For twenty years, Riki Ott and the fishermen of the little town of Cordova, Alaska have waged the longest legal battle in U.S. history against the world's most powerful oil company - ExxonMobil. They tell us all about the environmental, social and economic consequences of the black wave that changed their lives forever.

This is the legacy of the Exxon Valdez.

Note: An excellent 20-page Teaching Guide and a 6-page Student Guide, both by Riki Ott, PhD are available.

Web Page: http://www.bullfrogfilms.com/catalog/bw.html

"Black Wave is a stunning reminder of the havoc wreaked in Prince William Sound by the grounding of the Exxon Valdez, both on one of our nation's most beautiful waterways but on the lives of the people living there and the wildlife so essential to the area's beauty and economic life. It also makes graphic how Americans are at the mercy of large corporate entities who wield enormous power in our society. As someone who has been a lawyer and a law professor for more than 50 years, Black Wave sadly demonstrates how our civil justice system often falls short in delivering justice in a timely fashion."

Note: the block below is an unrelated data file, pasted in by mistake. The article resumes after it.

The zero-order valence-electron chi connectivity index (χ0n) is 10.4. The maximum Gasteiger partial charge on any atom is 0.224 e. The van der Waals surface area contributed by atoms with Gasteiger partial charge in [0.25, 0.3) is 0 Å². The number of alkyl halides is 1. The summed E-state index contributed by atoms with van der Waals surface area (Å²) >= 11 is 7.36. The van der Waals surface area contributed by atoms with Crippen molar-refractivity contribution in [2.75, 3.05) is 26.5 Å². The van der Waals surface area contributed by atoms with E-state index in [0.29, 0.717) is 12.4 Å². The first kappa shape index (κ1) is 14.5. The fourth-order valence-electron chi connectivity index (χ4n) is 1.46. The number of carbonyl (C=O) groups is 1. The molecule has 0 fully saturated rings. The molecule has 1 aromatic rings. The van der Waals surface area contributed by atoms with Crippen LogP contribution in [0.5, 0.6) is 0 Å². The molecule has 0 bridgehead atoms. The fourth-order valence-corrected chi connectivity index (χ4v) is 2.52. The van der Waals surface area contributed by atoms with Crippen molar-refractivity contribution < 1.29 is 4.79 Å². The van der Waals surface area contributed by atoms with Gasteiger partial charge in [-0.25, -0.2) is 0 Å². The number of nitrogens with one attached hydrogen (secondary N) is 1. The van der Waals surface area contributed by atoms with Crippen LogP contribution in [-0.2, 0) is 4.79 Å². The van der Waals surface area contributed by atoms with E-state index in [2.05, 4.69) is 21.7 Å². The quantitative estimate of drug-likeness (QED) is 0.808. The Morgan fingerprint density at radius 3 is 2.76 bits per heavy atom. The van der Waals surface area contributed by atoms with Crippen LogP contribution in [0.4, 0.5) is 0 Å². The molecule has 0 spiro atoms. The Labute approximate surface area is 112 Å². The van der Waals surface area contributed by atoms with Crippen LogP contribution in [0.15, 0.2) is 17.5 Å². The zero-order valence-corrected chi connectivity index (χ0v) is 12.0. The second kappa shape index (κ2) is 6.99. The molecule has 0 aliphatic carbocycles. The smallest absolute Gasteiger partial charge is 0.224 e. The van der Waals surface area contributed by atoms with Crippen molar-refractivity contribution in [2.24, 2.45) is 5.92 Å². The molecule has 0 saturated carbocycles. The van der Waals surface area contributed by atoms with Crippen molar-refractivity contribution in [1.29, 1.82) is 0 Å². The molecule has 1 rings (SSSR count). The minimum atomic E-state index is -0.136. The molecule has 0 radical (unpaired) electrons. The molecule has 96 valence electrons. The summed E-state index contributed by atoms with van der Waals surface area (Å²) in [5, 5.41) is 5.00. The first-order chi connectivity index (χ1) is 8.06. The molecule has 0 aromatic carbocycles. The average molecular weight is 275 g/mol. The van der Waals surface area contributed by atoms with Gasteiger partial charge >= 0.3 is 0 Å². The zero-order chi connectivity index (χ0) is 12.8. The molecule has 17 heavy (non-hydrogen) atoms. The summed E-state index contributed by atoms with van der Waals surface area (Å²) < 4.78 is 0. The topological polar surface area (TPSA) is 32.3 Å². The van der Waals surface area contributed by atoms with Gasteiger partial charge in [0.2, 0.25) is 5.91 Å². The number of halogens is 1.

Arthur R. Miller, University Professor, School of Law, New York University

"For the people of the area, the oil spill was an economic tragedy. A key theme of Black Wave is that enacting and enforcing environmental laws and regulations is good for the environment and the economy...Consequently, the film is appropriate for environmental courses focusing upon natural resources and environmental policy. The spill was made worse because Exxon was not prepared to respond to a major oil spill. Thus, the film could also be shown in a course focusing upon emergency preparedness."
Professor Browne Lewis, Cleveland Marshall College of Law, Cleveland State University, Author, It's Been 4380 Days And Counting Since Exxon Valdez: Is It Time To Change The Oil Pollution Act of 1990?